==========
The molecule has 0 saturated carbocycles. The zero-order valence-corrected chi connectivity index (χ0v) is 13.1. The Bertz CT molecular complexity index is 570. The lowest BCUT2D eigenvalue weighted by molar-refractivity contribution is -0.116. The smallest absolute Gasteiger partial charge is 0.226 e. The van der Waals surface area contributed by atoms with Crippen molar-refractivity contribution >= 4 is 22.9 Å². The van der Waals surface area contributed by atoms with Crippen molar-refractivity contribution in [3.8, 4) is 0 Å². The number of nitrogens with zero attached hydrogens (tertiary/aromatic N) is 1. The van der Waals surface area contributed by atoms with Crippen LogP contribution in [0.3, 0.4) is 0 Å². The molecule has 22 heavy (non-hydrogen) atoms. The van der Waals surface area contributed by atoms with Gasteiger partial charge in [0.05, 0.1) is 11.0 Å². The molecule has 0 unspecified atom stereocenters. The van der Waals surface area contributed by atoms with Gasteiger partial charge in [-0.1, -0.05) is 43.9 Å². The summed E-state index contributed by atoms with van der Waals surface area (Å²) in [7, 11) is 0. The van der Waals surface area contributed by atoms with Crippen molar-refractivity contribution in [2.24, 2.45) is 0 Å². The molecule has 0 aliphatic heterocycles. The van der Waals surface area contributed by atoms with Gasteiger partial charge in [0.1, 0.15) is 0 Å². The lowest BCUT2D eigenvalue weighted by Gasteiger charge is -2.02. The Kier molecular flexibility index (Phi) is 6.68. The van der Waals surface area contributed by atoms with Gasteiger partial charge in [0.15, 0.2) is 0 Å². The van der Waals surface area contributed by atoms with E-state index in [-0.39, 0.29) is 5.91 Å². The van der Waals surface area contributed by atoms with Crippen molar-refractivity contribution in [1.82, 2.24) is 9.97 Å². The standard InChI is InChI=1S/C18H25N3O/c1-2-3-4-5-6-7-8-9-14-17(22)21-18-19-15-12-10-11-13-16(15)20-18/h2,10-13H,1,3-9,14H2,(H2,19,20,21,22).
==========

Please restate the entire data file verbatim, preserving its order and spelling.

The molecule has 0 saturated carbocycles. The zero-order valence-corrected chi connectivity index (χ0v) is 13.1. The Bertz CT molecular complexity index is 570. The lowest BCUT2D eigenvalue weighted by molar-refractivity contribution is -0.116. The smallest absolute Gasteiger partial charge is 0.226 e. The van der Waals surface area contributed by atoms with Crippen molar-refractivity contribution >= 4 is 22.9 Å². The van der Waals surface area contributed by atoms with Crippen molar-refractivity contribution in [3.8, 4) is 0 Å². The number of nitrogens with zero attached hydrogens (tertiary/aromatic N) is 1. The van der Waals surface area contributed by atoms with Crippen LogP contribution in [0.3, 0.4) is 0 Å². The molecule has 22 heavy (non-hydrogen) atoms. The van der Waals surface area contributed by atoms with Gasteiger partial charge in [0.05, 0.1) is 11.0 Å². The molecule has 0 unspecified atom stereocenters. The van der Waals surface area contributed by atoms with Gasteiger partial charge in [-0.1, -0.05) is 43.9 Å². The summed E-state index contributed by atoms with van der Waals surface area (Å²) in [7, 11) is 0. The van der Waals surface area contributed by atoms with Crippen molar-refractivity contribution in [2.24, 2.45) is 0 Å². The molecule has 0 aliphatic heterocycles. The van der Waals surface area contributed by atoms with Gasteiger partial charge in [0.1, 0.15) is 0 Å². The lowest BCUT2D eigenvalue weighted by Gasteiger charge is -2.02. The Kier molecular flexibility index (Phi) is 6.68. The van der Waals surface area contributed by atoms with Gasteiger partial charge in [0.15, 0.2) is 0 Å². The van der Waals surface area contributed by atoms with E-state index in [-0.39, 0.29) is 5.91 Å². The van der Waals surface area contributed by atoms with Crippen molar-refractivity contribution in [1.82, 2.24) is 9.97 Å². The standard InChI is InChI=1S/C18H25N3O/c1-2-3-4-5-6-7-8-9-14-17(22)21-18-19-15-12-10-11-13-16(15)20-18/h2,10-13H,1,3-9,14H2,(H2,19,20,21,22).